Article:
Even with good policies in place, it’s likely that e-safety incidents will still happen from time to time.
A detailed AUP should outline unacceptable behaviours online and the sanctions in place should the AUP be breached.
A detailed e-safety policy document will also outline the procedure for reporting an e-safety incident. All school staff must understand this procedure.
The first port of call for reporting an e-safety incident should be the e-safety co-ordinator. They will log what has taken place and may suggest action. Other parties may need to become involved such as senior school staff or the police.
All e-safety incidents are different are there are a number of different factors at play each time. Therefore, each incident requires an individual response. You’ll need to consider these scenarios:
- Inappropriate material: Was it deliberate or accidental?
- Illegal material: How was access to illegal material made possible? Senior staff and external agencies will usually need to be involved when illegal material is accessed.
- Network misuse: This could include hacking, virus issues or tampering with safety settings
- Bullying/harassment: Responses to cyberbullying should be in line with the overall anti-bullying policy.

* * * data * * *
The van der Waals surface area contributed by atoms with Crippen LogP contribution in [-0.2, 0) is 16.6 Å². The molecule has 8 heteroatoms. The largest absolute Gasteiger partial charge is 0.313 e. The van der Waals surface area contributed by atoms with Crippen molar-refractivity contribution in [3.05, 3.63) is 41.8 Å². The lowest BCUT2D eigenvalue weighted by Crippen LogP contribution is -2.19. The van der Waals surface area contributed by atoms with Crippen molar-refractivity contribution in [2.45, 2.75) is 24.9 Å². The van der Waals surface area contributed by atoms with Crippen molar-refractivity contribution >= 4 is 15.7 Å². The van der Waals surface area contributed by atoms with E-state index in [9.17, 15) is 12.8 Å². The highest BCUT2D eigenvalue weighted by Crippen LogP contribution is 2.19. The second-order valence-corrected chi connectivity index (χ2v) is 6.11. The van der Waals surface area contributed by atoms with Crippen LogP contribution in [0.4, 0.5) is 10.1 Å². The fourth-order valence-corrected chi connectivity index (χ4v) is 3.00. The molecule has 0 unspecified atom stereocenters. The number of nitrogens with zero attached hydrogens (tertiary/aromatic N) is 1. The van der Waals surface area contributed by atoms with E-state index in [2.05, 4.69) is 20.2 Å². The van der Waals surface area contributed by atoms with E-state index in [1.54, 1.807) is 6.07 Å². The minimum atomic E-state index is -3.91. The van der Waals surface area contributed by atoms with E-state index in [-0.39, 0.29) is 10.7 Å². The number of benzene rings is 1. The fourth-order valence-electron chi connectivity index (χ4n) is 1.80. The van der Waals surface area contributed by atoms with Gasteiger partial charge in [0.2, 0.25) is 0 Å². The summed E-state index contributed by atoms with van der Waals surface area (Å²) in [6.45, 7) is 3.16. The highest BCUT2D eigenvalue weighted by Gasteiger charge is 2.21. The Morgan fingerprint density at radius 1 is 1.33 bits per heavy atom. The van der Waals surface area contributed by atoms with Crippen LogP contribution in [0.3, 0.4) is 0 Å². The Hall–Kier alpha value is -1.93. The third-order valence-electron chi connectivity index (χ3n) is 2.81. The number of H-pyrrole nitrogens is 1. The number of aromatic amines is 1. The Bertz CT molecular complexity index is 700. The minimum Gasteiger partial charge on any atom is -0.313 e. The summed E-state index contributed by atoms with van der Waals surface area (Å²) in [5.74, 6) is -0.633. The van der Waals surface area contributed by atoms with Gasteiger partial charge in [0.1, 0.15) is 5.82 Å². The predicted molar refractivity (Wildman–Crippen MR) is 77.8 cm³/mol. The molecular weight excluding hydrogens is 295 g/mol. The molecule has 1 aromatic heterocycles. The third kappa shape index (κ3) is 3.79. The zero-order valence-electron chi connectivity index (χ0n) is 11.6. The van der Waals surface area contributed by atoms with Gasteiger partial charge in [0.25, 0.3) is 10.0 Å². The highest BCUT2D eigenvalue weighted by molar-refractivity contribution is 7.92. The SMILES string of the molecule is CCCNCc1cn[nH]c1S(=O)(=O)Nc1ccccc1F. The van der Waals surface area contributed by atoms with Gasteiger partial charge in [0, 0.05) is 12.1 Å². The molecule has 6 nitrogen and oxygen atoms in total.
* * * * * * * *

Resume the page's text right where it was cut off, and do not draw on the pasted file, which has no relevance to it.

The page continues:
- Sexual exploitation: Senior leaders and external agencies will need to be involved in the case of a serious offence such as this.
Preparing for incidents
Preparation for e-safety incidents should be in line with general safeguarding procedures in the school. The response model must be capable of handling a wide range of issues and take into account the various people who may be involved.
It is recommended that you contact your local safeguarding children board to make sure your policies reflect the ones at local level.
The following resources, created by councils, may be useful:
- East Sussex County Council: E-safety
- Hertfordshire Grid for Learning: Responding to an e-safety incident
- Kent County Council: Children’s Safeguards Unit – Policy and guidance
- Staffordshire Safeguarding Children Board: Responding to an incident of concern
Elaine Gill, Headteacher, Shiphay School
When it comes to monitoring issues around e-safety and reporting those we’ve identified a clear procedure as to what colleagues need to do if they’re in the least bit concerned. We’re utilising the skills of our network manager to be that first gatekeeper of information.
He keeps a written record and that gets reviewed by our e-safety co-ordinator and then issues are raised through that monitoring through SLT and through me. If there are any concerns about child protection then those are picked up by a designated officer and taken on.